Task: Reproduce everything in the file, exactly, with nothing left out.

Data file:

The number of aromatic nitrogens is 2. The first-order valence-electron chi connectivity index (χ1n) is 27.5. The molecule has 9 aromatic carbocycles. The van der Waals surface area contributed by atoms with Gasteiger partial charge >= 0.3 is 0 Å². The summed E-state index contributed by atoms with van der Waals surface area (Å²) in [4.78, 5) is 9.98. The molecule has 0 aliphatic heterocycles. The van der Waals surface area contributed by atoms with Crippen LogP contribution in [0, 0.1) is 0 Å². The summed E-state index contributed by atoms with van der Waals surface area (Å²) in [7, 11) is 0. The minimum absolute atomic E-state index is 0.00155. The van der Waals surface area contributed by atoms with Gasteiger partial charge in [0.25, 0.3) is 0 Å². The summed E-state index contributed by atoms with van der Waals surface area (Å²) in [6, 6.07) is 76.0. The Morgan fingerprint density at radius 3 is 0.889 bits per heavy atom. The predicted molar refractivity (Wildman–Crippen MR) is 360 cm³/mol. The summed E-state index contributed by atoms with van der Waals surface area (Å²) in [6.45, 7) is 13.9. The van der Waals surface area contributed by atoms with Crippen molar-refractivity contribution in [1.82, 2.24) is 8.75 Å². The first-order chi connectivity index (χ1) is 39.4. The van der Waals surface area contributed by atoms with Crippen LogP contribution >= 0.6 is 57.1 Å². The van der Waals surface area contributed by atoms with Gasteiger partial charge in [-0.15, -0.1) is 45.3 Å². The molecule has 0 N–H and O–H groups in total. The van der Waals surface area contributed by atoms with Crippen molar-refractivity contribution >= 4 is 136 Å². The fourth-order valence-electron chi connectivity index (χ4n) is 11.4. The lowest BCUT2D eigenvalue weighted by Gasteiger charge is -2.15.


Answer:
The number of aromatic nitrogens is 2. The first-order valence-electron chi connectivity index (χ1n) is 27.5. The molecule has 9 aromatic carbocycles. The van der Waals surface area contributed by atoms with Gasteiger partial charge >= 0.3 is 0 Å². The summed E-state index contributed by atoms with van der Waals surface area (Å²) in [4.78, 5) is 9.98. The molecule has 0 aliphatic heterocycles. The van der Waals surface area contributed by atoms with Crippen LogP contribution in [0, 0.1) is 0 Å². The summed E-state index contributed by atoms with van der Waals surface area (Å²) in [7, 11) is 0. The minimum absolute atomic E-state index is 0.00155. The van der Waals surface area contributed by atoms with Gasteiger partial charge in [0.25, 0.3) is 0 Å². The summed E-state index contributed by atoms with van der Waals surface area (Å²) in [6, 6.07) is 76.0. The Morgan fingerprint density at radius 3 is 0.889 bits per heavy atom. The predicted molar refractivity (Wildman–Crippen MR) is 360 cm³/mol. The summed E-state index contributed by atoms with van der Waals surface area (Å²) in [6.45, 7) is 13.9. The van der Waals surface area contributed by atoms with Crippen molar-refractivity contribution in [1.82, 2.24) is 8.75 Å². The first-order chi connectivity index (χ1) is 39.4. The van der Waals surface area contributed by atoms with Crippen LogP contribution >= 0.6 is 57.1 Å². The van der Waals surface area contributed by atoms with Gasteiger partial charge in [-0.15, -0.1) is 45.3 Å². The molecule has 0 N–H and O–H groups in total. The van der Waals surface area contributed by atoms with Crippen molar-refractivity contribution >= 4 is 136 Å². The fourth-order valence-electron chi connectivity index (χ4n) is 11.4. The lowest BCUT2D eigenvalue weighted by Gasteiger charge is -2.15.